To restore the memories of the iconic brand Hamara Bajaj, Mehboob Ali, an extraordinarily talented cane and bamboo craftsman from Nalbari district of western Assam, has revived this quintessential Indian brand of the late 20th century and a Bajaj scooter using cane and bamboo.
Mehboob, 30, a resident of Janigog village, has showcased this extraordinary talent in other works as well, such as making a fishing woman with bamboo, etc. Following his father, Saif Ali's footsteps, Mehboob has elevated the art of cane maker to another level.
Hamara Bajaj reinveted in Bamboo
The design of the bamboo Bajaj scooter was initiated by his father. Mehboob carried it forward and they together launched it recently. The first baboo scooter was sold to a handicraft merchant in Guwahati for Rs 45,000, Mehboob said.“My father inspired me. I wanted to deviate from the traditional cane and bamboo craftsmanship to produce things that can draw the attention of one and all and be used,” Mehboob said.
Mehboob crafted the scooter in 15 days with the help of his father. He invested over Rs 20,000 in the process. Prior to crafting the scooter, Mehboob had sold a six-foot-tall fishing woman with cane and bamboo for Rs 35,000 to someone in Goa.
Mehboob Ali at work
His villagers were overwhelmed to see work going all the way to Goa. Now the village youth are planning to build a helicopter that can fly.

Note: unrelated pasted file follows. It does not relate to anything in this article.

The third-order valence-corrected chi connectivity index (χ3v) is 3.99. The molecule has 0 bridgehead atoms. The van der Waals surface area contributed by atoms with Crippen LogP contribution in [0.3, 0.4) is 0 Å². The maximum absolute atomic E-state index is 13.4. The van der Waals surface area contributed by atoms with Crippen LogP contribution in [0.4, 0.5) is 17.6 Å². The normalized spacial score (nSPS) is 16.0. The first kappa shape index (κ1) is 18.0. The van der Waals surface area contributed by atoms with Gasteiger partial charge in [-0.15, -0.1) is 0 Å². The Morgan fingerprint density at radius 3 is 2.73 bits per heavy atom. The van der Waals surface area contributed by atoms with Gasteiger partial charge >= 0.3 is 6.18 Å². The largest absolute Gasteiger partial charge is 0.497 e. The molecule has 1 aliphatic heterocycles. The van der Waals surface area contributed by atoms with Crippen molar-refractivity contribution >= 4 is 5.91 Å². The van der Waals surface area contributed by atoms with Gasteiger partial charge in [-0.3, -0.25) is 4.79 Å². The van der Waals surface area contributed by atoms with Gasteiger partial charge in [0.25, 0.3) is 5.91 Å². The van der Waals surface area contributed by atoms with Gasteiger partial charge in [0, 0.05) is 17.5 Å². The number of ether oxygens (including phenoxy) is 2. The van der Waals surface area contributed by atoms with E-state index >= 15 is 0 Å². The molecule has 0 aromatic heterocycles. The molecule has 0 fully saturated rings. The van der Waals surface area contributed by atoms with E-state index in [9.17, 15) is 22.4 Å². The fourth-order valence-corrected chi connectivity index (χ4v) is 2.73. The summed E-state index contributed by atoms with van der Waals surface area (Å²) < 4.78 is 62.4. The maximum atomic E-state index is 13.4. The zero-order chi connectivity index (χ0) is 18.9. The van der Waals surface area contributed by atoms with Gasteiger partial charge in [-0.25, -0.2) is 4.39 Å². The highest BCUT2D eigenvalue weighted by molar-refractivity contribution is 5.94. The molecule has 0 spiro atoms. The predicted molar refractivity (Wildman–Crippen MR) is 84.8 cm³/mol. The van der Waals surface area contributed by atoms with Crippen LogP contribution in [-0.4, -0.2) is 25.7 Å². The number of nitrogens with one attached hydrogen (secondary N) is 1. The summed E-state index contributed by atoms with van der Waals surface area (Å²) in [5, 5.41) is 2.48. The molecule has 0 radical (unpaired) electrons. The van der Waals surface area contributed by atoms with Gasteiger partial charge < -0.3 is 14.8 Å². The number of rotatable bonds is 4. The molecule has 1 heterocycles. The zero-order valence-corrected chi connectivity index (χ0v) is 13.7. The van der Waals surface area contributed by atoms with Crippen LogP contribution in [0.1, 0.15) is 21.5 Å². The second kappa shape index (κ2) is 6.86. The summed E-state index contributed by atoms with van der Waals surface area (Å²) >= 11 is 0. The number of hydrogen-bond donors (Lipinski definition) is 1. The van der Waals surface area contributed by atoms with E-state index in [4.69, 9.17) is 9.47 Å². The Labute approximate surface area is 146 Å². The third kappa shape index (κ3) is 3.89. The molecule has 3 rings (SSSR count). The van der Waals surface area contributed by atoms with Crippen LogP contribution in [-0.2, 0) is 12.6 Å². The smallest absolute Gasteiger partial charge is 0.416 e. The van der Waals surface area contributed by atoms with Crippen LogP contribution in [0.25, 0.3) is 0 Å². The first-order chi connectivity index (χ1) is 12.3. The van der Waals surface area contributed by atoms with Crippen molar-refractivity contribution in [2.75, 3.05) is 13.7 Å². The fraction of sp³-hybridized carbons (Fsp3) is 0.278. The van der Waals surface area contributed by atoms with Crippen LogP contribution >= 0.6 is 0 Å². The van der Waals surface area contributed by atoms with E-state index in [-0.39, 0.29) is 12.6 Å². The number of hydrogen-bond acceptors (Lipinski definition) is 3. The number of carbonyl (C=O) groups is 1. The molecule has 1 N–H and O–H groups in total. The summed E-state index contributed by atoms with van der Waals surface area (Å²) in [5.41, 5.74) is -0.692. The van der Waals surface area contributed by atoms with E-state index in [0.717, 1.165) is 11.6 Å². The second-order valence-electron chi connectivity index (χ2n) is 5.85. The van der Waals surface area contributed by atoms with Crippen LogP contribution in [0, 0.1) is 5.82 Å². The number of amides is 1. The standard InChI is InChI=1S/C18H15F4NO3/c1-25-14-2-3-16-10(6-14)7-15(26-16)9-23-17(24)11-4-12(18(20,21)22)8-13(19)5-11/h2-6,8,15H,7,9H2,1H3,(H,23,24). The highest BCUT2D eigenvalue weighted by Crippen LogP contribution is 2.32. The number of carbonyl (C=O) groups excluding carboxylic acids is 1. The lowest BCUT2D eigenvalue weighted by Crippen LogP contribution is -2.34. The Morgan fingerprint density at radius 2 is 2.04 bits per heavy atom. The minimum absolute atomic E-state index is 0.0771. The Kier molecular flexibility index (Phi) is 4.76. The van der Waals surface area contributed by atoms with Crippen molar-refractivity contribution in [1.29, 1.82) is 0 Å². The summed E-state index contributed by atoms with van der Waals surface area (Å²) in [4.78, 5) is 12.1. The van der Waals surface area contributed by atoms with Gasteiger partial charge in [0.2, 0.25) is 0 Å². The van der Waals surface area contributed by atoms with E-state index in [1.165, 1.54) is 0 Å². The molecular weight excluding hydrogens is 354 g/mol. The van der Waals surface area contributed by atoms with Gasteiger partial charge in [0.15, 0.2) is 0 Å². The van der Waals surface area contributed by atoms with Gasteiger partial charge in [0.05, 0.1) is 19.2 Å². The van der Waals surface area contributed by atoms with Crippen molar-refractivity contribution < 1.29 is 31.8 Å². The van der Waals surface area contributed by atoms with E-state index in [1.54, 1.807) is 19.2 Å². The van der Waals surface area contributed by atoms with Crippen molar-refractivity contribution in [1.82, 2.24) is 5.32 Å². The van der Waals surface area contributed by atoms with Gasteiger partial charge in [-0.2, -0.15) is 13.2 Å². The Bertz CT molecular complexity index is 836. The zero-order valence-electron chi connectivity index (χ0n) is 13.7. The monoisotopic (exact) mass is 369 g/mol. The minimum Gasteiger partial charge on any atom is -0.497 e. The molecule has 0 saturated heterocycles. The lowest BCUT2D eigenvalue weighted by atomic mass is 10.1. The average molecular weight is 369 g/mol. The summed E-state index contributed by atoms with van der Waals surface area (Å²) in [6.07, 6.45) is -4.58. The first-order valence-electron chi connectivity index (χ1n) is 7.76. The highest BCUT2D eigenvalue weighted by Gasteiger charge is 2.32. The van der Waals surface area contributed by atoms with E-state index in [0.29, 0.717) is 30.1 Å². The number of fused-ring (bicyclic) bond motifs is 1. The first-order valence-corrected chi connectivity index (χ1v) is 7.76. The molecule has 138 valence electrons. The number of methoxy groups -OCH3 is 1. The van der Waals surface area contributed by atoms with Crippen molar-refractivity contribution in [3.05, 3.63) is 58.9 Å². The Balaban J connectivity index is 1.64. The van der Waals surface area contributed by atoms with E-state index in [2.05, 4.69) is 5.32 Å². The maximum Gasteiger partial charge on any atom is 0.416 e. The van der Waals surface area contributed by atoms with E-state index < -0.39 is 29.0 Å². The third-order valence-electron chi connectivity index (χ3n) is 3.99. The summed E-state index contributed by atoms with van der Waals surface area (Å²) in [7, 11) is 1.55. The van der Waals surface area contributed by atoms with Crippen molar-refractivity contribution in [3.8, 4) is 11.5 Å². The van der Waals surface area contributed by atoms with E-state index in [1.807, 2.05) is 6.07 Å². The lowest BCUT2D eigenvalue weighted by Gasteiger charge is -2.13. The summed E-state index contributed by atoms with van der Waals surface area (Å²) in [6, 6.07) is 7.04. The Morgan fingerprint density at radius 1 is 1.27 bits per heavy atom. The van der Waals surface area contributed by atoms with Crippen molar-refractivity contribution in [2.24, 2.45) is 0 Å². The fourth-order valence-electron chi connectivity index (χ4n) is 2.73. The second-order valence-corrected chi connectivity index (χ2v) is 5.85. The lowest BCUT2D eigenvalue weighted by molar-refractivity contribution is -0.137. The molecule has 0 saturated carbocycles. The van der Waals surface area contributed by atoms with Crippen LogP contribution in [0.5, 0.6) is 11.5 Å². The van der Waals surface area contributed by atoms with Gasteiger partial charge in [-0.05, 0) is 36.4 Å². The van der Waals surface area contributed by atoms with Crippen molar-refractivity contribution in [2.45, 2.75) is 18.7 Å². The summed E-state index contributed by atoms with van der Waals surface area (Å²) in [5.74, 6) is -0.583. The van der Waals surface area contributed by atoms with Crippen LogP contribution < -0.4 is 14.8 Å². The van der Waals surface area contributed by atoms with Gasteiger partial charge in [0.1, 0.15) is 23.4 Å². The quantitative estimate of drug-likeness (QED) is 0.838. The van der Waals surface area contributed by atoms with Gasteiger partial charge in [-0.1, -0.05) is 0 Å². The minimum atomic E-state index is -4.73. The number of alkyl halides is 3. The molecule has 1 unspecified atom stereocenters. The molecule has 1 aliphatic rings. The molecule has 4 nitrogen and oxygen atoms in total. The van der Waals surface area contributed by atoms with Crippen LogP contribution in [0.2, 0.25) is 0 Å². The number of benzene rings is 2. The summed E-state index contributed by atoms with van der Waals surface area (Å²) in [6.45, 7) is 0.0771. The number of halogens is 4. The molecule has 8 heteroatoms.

The Northeast has tremendous potential in cane and bamboo crafts. Assam and Mizoram in particular are indeed rich in bamboo crafts in tradition. However, very few have adopted craftsmanship in a professional way. The industry is generally followed by the craftsmen as a supportive livelihood in their spare time.
Bamboo utensils, cots, fishing tackles, and other fishing traps, furniture, etc are normally produced in the rural areas of the region and have high demand in almost every rural household. The only tools needed for the handicraft industry are machetes and knives which are available in every household. Bamboo-based handicrafts occupy an important place in the traditions of most of these states. It provides a supportive livelihood to the farmers and provides full-time livelihood to the highly skilled artisans who produce finely decorated baskets, utensils, and cots for commercial sales.
The lady with fish made by Mehboob Ali
The potential for commercial production of cane and bamboo products in the state is quite high. These products are in great demand both at home and abroad. The Assam government has commissioned 460 units of cane and bamboo small industries in 26 districts investing Rs 371.34 lakhs in engaging 2212 persons in the job.